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Old 11-12-2007, 03:15 PM   #1
Mr. Mojo Rising
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Feb 2007
Charleston, Il
Posts: 209
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What has been the most successful ratio that homebrewers use here? I have not seen a good discussion on it. It will help me decide wheter to pull my mash out water from the intial mash water quantity or my sparge water, or whether to increase my total water quanity.

15 Gal Conical - The Three Nobles-German Pils
Secondary - The Comrade-Imperial Russian Stout
Tap 1 - The Goodness-APA
Tap 2 - The Unicorn-Honey Nut Brown
Tap 3 - The Blarney-Irish Red

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Old 11-12-2007, 04:54 PM   #2
Apr 2006
My House
Posts: 522
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1.25 quarts per pound of grain is the average.

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Old 11-12-2007, 05:16 PM   #3
Mar 2007
Posts: 49

Iíve been brewing 5 gallon batches for a while now and if Iím making a lighter beer with a starting gravity of around 40, it will take about 10 lbs of grain. Iíll heat 6 gallons of water to 185 deg F and set another 2 gallons aside at room temperature. Then Iíll start off with 2 gallons of the hot water in my 10 gallon Gott cooler which is my mash tun.

Start adding grain and stirring with a spoon. When things get so thick that you can no longer get the grain on top wet, add some more hot water. Try to get as much grain in with as little water as possible.

When all the grain is in, check the temperature and add hot or cool water to reach desired temp. 153 deg F for sweeter beers or 147 for dryer beers.

Hints: Its easier to cool down the mash than it is to warm it up, especially if you can not apply direct heat because youíre using a cooler for the mash. So aim high and be careful about adding cool water.

Once all the grain is in, do not over react to an initial high temp reading. It takes about 5 minutes of stirring for temps to even out Ė the initial temp of the cooler and all the other variables will conspire to bring the temperature down. So wait and stir for 5 minutes and then make your adjustments using hot or cool water.

The water to grain ratio may be 2.5 to three gallons of water for 10 lbs of grain. For me, the ideal mash will have enough water to soak all the grains but not so much that they are swimming around freely. Remember, for conversion of the starches to work, the enzymes must be in physical contact with the starches, so you donít want to dilute things too much.

For rinsing the grains, I use the remaining 4 gallons of water and try to end up with 6 gallons of wort for my 5 gallon batch of beer. I louse about a gallon when initially transferring from the boiler to the primary fermenter.

For higher gravity beers, I will use more grain and rinse with more water. For a Bock beer, I may end up with 8 gallons of wort and then boil it for an hour to get it down to the 6 gallon mark before taking an OG reading.

I hope this will give you an idea of what the water to grain ratio should be, but itís really more of an art than a science.

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Old 11-12-2007, 06:02 PM   #4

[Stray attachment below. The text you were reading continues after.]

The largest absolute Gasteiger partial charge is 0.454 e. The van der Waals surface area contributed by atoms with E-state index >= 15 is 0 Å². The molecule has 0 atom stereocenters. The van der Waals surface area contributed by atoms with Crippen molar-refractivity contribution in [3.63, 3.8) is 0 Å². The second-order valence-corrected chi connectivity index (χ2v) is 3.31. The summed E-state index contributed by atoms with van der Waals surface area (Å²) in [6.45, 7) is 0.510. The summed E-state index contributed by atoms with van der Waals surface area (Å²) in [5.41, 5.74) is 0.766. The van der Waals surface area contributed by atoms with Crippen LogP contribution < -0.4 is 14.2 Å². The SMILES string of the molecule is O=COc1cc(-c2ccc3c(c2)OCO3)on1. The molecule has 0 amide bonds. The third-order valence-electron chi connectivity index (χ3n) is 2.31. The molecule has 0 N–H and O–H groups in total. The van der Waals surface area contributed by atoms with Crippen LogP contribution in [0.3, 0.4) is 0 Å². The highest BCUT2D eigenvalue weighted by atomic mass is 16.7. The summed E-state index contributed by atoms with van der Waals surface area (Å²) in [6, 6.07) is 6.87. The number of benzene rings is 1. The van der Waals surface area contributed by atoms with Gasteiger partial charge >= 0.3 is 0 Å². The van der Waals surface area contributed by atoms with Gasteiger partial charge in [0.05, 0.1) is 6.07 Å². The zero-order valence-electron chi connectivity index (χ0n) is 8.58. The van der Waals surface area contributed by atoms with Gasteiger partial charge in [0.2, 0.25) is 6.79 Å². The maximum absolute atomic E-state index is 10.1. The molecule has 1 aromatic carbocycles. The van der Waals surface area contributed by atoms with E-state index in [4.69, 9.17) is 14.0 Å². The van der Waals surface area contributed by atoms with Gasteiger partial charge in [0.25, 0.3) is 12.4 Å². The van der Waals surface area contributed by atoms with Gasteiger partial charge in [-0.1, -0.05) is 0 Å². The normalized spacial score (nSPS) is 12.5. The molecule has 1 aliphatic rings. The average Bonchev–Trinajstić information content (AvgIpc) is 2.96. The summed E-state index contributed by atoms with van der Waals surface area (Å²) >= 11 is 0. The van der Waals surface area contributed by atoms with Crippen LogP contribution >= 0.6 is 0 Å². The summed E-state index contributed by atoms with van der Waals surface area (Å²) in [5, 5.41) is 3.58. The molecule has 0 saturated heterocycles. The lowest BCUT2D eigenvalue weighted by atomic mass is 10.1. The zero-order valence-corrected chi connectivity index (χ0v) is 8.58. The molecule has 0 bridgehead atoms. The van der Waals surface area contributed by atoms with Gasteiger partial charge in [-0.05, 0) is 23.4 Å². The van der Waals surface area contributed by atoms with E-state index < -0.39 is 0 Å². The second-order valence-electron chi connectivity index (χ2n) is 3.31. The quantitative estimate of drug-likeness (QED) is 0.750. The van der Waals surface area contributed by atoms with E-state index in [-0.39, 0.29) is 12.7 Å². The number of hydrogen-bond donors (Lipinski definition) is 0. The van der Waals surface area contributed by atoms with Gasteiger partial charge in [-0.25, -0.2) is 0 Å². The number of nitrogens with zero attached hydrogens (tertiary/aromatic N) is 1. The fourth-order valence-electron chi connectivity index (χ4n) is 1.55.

Got Trub?
Apr 2007
Washington State
Posts: 1,538
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I use 1.25

Increasing or decreasing the ratio can affect fermentability - but only to a very small degree. Mash temp is much more critical.


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Old 11-12-2007, 06:04 PM   #5
For the love of beer!
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Sep 2005
Cheshire, England
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Have a beer on me.

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Old 11-12-2007, 07:06 PM   #6
Dr Malt
Aug 2005
Pacific Northwest
Posts: 305
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1.25 quarts/lb of grain most of the time.

It varies for me depending on the beer style from 1.0 - 1.5 qts/lb. I was just reading about making a helles and the book suggests the low end of 2 qts/lb grain up to 3.5 qts. That seems a little thin by my experience.

Dr Malt

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Old 11-12-2007, 07:41 PM   #7
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Sep 2006
Ontario, Canada
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I usually use 2.5L/KG but that can vary depending on how fermentable I'm trying to make my wort.
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Old 11-12-2007, 10:05 PM   #8
Oct 2006
Western slope of Pikes Peak
Posts: 230
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Originally Posted by orfy
Why don't you Brits use the English system of weights and measures? It's soooooo much simpler

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Old 11-13-2007, 04:27 AM   #9
It's a sickness!
Gabe's Avatar
Apr 2006
Central coast
Posts: 715
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Roughly 1.10. I like my mashes a little thicker for some reason. I just have always done it that way.

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Old 11-13-2007, 04:54 AM   #10
Kevin Dean
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Jul 2007
Frederick, MD
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Originally Posted by IowaStateFan
Why don't you Brits use the English system of weights and measures?
Because they like dealing with the rest of the world.
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